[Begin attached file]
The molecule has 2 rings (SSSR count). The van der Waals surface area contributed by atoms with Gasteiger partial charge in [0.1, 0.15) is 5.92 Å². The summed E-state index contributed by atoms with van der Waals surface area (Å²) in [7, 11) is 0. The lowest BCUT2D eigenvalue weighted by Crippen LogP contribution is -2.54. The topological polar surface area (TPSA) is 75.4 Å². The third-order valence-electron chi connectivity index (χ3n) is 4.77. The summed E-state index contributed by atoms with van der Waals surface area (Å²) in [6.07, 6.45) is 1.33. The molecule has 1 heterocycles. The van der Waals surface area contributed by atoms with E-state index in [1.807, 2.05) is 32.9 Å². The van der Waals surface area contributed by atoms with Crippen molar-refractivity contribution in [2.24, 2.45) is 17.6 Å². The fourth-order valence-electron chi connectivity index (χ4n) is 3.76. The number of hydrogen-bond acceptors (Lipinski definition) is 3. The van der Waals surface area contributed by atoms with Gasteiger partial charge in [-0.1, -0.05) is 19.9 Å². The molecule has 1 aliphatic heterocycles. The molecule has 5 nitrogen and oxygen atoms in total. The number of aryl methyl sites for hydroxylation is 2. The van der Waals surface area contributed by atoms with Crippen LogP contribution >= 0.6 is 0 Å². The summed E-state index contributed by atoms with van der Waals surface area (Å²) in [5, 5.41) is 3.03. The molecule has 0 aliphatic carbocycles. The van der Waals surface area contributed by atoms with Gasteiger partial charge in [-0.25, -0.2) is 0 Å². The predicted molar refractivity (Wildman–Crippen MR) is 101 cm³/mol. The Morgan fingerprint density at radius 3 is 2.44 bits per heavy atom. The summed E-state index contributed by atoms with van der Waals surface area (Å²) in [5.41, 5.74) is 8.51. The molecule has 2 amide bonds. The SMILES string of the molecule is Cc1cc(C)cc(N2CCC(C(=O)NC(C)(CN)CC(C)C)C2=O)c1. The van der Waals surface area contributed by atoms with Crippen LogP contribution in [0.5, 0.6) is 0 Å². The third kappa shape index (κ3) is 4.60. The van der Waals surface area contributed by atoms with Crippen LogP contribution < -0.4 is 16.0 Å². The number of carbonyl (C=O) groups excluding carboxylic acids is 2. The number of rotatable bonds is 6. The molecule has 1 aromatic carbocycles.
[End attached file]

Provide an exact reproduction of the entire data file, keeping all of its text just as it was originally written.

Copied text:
The molecule has 2 rings (SSSR count). The van der Waals surface area contributed by atoms with Gasteiger partial charge in [0.1, 0.15) is 5.92 Å². The summed E-state index contributed by atoms with van der Waals surface area (Å²) in [7, 11) is 0. The lowest BCUT2D eigenvalue weighted by Crippen LogP contribution is -2.54. The topological polar surface area (TPSA) is 75.4 Å². The third-order valence-electron chi connectivity index (χ3n) is 4.77. The summed E-state index contributed by atoms with van der Waals surface area (Å²) in [6.07, 6.45) is 1.33. The molecule has 1 heterocycles. The van der Waals surface area contributed by atoms with E-state index in [1.807, 2.05) is 32.9 Å². The van der Waals surface area contributed by atoms with Crippen molar-refractivity contribution in [2.24, 2.45) is 17.6 Å². The fourth-order valence-electron chi connectivity index (χ4n) is 3.76. The number of hydrogen-bond acceptors (Lipinski definition) is 3. The van der Waals surface area contributed by atoms with Gasteiger partial charge in [-0.1, -0.05) is 19.9 Å². The molecule has 1 aliphatic heterocycles. The molecule has 5 nitrogen and oxygen atoms in total. The number of aryl methyl sites for hydroxylation is 2. The van der Waals surface area contributed by atoms with Crippen LogP contribution >= 0.6 is 0 Å². The summed E-state index contributed by atoms with van der Waals surface area (Å²) in [5, 5.41) is 3.03. The molecule has 0 aliphatic carbocycles. The van der Waals surface area contributed by atoms with Gasteiger partial charge in [-0.25, -0.2) is 0 Å². The predicted molar refractivity (Wildman–Crippen MR) is 101 cm³/mol. The Morgan fingerprint density at radius 3 is 2.44 bits per heavy atom. The summed E-state index contributed by atoms with van der Waals surface area (Å²) in [5.41, 5.74) is 8.51. The molecule has 2 amide bonds. The SMILES string of the molecule is Cc1cc(C)cc(N2CCC(C(=O)NC(C)(CN)CC(C)C)C2=O)c1. The van der Waals surface area contributed by atoms with Crippen LogP contribution in [0.5, 0.6) is 0 Å². The third kappa shape index (κ3) is 4.60. The van der Waals surface area contributed by atoms with Crippen LogP contribution < -0.4 is 16.0 Å². The number of carbonyl (C=O) groups excluding carboxylic acids is 2. The number of rotatable bonds is 6. The molecule has 1 aromatic carbocycles.